L2W - Kaesong Reopening, Hyundai Strike, & 50 Years of Stamina



1. National
1) Kaesong complex in N.Korea to reopen

Officials from South Korea and North Korea finally came to an agreement on Aug 16 to reopen Kaesong Industrial Complex in North Korea after North Korea accepted S.Korea’s demand that the North take responsibility of the shutdown and promise to prevent a recurrence. Pyongyang promised that political factors will not affect the operation of the industrial park. The agreement came 133 days after N.Korea closed it to protest joint S.Korea-US military training. With the Kaesong agreement made, Seoul and Pyongyang are to begin negotiation this week on the resumption of North Korea’s scenic Mt.Keunggangsan tour, and reunions of families separated during the Korean War.
The agreement is viewed as a victory for S.Korean president Park Geun-hye who have kept strong stance despite bellicose threats from Kim Jong-un for the past several months. Park gave ultimatum earlier that South Korean companies will be paid for insurance for the properties left in Kaesong, meaning she is O.K even with Kaesong permanently closed, and dollar hungry Kim Jong-un finally became a chicken, turned the wheel, and raised a white flag. Park knew a barking dog never bites. 

2) John Kerry sends special message for Koreans
U.S. Secretary of State John Kerry sent a video message to Koreans in celebration of Aug 15 Liberation Day. It is rare that the secretary of state send written statements on major national holidays of foreign countries. “On behalf of President of Obama and the American people, it’s my pleasure to congratulate the Korean people as you celebrate the anniversary of your independence,” said John Kerry in the video. He began and ended his message saying “Annyong haseyo” and “Chooka hamnida”, “hello” and “congratulations”, respectively. The video marks the 60th anniversary of the Korea-U.S. alliance, and a source in Washington said, “Kerry asked officials to come up with a special gesture to mark the anniversary.”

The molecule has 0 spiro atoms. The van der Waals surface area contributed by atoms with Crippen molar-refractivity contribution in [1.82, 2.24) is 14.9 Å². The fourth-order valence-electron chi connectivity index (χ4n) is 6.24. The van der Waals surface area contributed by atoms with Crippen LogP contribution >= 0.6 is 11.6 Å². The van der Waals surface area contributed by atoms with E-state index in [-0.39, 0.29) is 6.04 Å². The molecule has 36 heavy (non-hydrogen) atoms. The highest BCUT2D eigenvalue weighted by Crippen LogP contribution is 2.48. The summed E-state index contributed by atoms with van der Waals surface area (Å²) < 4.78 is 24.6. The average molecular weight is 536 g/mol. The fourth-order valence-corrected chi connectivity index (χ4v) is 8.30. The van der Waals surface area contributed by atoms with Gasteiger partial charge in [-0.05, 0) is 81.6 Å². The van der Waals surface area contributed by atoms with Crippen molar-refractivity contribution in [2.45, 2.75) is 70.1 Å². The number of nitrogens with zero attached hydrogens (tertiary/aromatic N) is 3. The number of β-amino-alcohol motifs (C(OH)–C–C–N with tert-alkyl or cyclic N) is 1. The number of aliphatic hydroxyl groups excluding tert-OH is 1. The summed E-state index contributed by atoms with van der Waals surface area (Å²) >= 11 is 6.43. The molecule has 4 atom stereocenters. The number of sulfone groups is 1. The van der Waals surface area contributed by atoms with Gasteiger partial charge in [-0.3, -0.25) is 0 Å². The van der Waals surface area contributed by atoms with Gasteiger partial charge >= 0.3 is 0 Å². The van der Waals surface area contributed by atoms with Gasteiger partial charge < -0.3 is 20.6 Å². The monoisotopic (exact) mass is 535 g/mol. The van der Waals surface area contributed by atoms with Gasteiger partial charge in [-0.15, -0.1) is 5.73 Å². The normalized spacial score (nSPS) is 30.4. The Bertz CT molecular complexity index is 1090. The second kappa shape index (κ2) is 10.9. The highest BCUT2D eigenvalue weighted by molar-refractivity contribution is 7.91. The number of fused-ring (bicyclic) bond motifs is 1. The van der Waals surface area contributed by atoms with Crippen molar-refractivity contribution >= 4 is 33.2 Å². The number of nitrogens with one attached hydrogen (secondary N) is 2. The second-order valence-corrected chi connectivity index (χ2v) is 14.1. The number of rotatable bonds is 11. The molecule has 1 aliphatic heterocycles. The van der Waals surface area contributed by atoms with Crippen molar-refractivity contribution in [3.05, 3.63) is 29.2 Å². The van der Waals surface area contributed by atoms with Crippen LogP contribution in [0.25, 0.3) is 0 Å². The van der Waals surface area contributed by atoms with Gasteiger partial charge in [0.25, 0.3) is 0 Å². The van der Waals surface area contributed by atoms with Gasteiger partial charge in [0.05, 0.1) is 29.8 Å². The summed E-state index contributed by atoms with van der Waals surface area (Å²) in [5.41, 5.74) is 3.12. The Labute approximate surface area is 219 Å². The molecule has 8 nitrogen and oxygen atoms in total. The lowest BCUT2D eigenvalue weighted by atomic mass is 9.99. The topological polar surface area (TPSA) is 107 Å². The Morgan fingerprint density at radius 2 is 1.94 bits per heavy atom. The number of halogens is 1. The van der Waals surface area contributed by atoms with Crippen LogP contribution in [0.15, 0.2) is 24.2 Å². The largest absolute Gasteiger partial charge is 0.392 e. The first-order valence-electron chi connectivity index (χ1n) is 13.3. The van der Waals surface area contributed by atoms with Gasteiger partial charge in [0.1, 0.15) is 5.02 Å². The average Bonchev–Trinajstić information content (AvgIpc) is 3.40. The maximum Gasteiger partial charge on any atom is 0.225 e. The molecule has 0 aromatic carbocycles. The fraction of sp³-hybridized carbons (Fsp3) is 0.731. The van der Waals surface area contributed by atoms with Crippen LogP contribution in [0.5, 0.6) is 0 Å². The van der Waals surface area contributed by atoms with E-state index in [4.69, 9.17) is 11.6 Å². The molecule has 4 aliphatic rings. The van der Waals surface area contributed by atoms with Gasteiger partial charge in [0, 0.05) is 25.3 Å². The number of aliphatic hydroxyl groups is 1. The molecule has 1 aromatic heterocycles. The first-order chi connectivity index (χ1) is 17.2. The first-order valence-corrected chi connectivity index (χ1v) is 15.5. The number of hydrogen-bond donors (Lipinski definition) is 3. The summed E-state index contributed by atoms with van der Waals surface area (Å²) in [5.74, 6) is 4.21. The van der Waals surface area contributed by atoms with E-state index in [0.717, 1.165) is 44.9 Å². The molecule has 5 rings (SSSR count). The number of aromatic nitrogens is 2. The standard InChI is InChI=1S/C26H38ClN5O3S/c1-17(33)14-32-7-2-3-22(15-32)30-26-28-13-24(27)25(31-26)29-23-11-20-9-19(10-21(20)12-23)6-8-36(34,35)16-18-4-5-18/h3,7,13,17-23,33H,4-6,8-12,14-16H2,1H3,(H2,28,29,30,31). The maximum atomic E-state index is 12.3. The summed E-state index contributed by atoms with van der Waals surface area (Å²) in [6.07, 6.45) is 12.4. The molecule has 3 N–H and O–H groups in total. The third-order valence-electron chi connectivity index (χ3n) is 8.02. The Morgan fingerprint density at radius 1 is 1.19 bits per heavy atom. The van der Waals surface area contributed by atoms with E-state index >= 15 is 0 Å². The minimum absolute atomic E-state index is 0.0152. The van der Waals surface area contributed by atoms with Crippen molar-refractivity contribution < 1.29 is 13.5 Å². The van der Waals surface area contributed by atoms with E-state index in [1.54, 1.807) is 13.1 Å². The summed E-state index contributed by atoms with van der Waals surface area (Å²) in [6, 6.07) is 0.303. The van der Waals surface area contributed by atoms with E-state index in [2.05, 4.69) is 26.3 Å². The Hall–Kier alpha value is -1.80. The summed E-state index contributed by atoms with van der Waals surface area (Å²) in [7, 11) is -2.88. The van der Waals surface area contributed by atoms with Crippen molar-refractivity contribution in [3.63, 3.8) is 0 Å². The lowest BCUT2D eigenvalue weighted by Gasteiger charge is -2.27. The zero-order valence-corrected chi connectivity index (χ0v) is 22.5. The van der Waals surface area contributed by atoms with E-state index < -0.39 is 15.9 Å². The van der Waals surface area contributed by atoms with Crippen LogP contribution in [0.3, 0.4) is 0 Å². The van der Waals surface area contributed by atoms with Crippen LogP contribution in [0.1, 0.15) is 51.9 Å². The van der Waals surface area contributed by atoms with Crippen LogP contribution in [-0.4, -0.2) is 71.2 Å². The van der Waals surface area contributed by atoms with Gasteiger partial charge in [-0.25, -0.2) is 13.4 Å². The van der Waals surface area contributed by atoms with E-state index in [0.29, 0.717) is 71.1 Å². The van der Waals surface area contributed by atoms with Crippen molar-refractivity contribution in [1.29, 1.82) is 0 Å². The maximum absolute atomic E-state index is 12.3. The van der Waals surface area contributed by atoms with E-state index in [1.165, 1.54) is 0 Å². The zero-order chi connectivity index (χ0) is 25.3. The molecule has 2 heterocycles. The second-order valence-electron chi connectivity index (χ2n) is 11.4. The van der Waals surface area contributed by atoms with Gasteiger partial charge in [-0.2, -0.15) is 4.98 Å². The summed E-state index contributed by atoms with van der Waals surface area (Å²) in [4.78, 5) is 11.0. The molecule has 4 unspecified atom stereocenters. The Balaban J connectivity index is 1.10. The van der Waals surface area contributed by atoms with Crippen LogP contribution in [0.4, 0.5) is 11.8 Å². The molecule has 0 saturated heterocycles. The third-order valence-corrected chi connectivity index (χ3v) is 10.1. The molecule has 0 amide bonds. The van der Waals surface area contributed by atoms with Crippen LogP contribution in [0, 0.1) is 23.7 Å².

You are in bad situation if two of your best friends are growling at each other, and you don’t want to side with either of the two.  Obama must be dilemma when Park Gen-hye or Abe asks his position on Dokdo Island (Takeshima) and East Sea (Sea of Japan). The best answer from Obama would be Dokdoshima and Sea of Middle.

2. Economy
1) Bacchus drink celebrates 50 years of stamina

Bacchus is a god of wine and giver of ecstasy, and it is why Dong-A pharmaceutical named it Bacchus for its noncarbonated taurine containing energy drink 50 years ago. Total of 17.7 billion bottles were sold in the past 50 years , and if all those were laid end-to-end, they would go around the earth more than 53 times. Over 480million bottles of Bacchus worth 170.9 billion won ($153.5M) were sold last year alone, and it is the best selling product as a single item at Dong-A. Celebrating the drink’s golden anniversary, Kang Shin-ho,, the chairman of Dong-A, announced that he plans to make Bacchus a global drink. Dong-A is exporting Bacchus to 28 nations including the U.S. and Canada.

 Koreans carry gifts when visiting patients in the hospitals, and Bacchus has been the No.1 pick for many years. It tastes fine, and we are wishing the patients to get well and feel ecstasy soon.

3. Auto Industry
1) Ssangyong in black again

Ssangyong was in disaster after bankruptcy and massive lay off that triggered a Baghdad war in its plant in Pyeongtaik in 2009. India’s Mahindra bought Ssangyong in 2010, and got a new start. It seems it paid off as Ssangyong returned to the black in both operating profit and net profit with the highest earnings in 30 quarters in April to June. Sales reached 907 billion won, operating profit of 3.7 billion won, and net profit of 6.2 billion won in the 2nd quarter. Sales was up 26.9% from the same period last year, selling 38,195 units, 15,993 units in the domestic market, and 22,202 overseas. It was more impressive as the total sales of Korean cars took a 1.7% dive over the same period, and its market share rose from 3.2% in 2012 to 4.4%, making fun of Renault Samsung with 3.9%.

Ssangyong’s resurrection was possible because of new car sales and Mahindra’s belt tightening policy to yield profitability. But more important was the support of union which left it to company’s decision for this year’s wage negotiation. Ssangyong union turned itself around in three years the way Michael Jackson has changed his color.

2) Hyundai votes to strike
A record 80.4% of Hyundai Motor workers approved a strike at a vote on Aug 13. Hyundai union made about 180 proposals, which included wage increase of 130,500won ($117) per month, a 30% share of net profit and 10 million won for employee’s children who fail to go to college. The union walked off the table after Hyundai management decided not to respond to those demands. The union can strike as early as Aug 20 when the national Labor Relations Committee declares the arbitration period over. Hyundai has been in strike for 22 years out of the past 26 years since the union was founded in 1987.

The union is to Hyundai what Kim Jong-un is to South Korea, demanding ridiculous things with harsh threats. New president Park put an end to that practice with her handling of Kim Jong-un over Kaesong, and it is now Hyundai management’s turn to do the same job, especially with the large overseas capacity that can afford a strike in Korea. We will know soon if Hyundai management did a good job or not, by checking whether my wife still holds Hyundai shares she has kept for 14 years.